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Navya Shastra calls for a broader representation of Hindu traditions and fairer treatment of Dalits in California textbooks

Troy, Michigan--January 26, 2006--Navya Shastra, the international Hindu reform organization, has called for a broader representation of Hindu traditions and a fairer treatment of Dalits in California textbooks.

The current version of the school textbooks equates Hinduism with a monolithic reading of the Vedic tradition, which has historically been interpreted in many ways. In addition, Hinduism is comprised of several strands that might appropriately be described as non-Vedic, such as Vira Shaivism, Tantra and tribal traditions. By equating Hinduism with the Vedic tradition, the California school board would be endorsing a narrow formulation of a multifaceted and inclusive faith tradition, the vast majority of whose adherents have never read or recited Vedic texts, though they might proclaim nominal allegiance to them.

Navya Shastra recognizes that activists are currently limited to proposing edits to existing texts, but we feel that we must protest the constraint, because the Hinduism sections are extremely poor to begin with. Many commentators have noted the wild distortions and falsities, misplaced pictures and even sarcasm in the textbooks. Navya Shastra strongly suggests that future textbooks be written with the consultation of scholars who have also had an experiential understanding of the religion.

Navya Shastra is also dismayed that the school board is considering redacting out any mention of Dalits. While the former untouchables of India have been called or call themselves many things, including Avarna and Harijan, the term Dalit is increasingly considered an empowering symbol of unity among a section of the former untouchables, including those who still retain their Hindu affiliation, and eliding their identity must be viewed as an act of upper-caste hegemony.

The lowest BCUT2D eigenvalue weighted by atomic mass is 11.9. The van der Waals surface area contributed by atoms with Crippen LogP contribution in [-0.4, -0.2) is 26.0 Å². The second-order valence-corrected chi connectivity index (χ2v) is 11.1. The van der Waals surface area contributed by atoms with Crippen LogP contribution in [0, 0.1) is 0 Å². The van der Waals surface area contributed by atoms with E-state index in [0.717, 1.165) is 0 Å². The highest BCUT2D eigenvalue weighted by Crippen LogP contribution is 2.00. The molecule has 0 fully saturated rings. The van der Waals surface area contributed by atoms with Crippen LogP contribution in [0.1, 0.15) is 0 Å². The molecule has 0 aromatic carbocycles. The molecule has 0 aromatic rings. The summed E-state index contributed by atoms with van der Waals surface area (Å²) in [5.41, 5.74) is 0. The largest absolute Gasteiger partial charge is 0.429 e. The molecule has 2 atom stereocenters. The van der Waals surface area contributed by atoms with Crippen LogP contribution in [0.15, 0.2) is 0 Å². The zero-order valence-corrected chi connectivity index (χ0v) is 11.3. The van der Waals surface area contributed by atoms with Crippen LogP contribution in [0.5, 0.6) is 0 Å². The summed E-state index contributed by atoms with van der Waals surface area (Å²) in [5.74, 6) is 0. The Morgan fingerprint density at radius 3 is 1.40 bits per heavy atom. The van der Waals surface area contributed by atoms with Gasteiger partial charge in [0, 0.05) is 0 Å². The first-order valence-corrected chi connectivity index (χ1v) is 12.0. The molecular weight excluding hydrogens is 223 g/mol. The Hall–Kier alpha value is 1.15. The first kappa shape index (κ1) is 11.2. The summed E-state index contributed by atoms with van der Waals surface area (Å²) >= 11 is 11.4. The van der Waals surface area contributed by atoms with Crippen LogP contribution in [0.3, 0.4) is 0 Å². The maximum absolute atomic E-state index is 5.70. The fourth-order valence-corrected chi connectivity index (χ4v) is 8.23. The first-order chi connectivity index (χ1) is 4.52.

Navya Shastra also requests that the school board recognize the positive contribution of Dalits to Hinduism, and strongly suggests replacing the photo of the Dalit performing a menial task* with one that illustrates a Dalit immersed in a faith practice. For while the caste system has treated many Hindus very unfairly, the liberating resources of the tradition that affirm the equal worth and dignity of all beings should also be presented. We firmly believe that a child is fully capable of comprehending a balanced presentation of religion without becoming disillusioned with her faith. In addition, all religious traditions must be treated in the same manner.

Navya Shastra exhorts the school board to look beyond Indian nationalist politics, which has unfortunately become an issue in the controversy, and to remember that what is at stake is not any Indian political position, but rather the depiction of a world religion with two million American followers.

* Macmillan/McGraw-Hill Textbook under review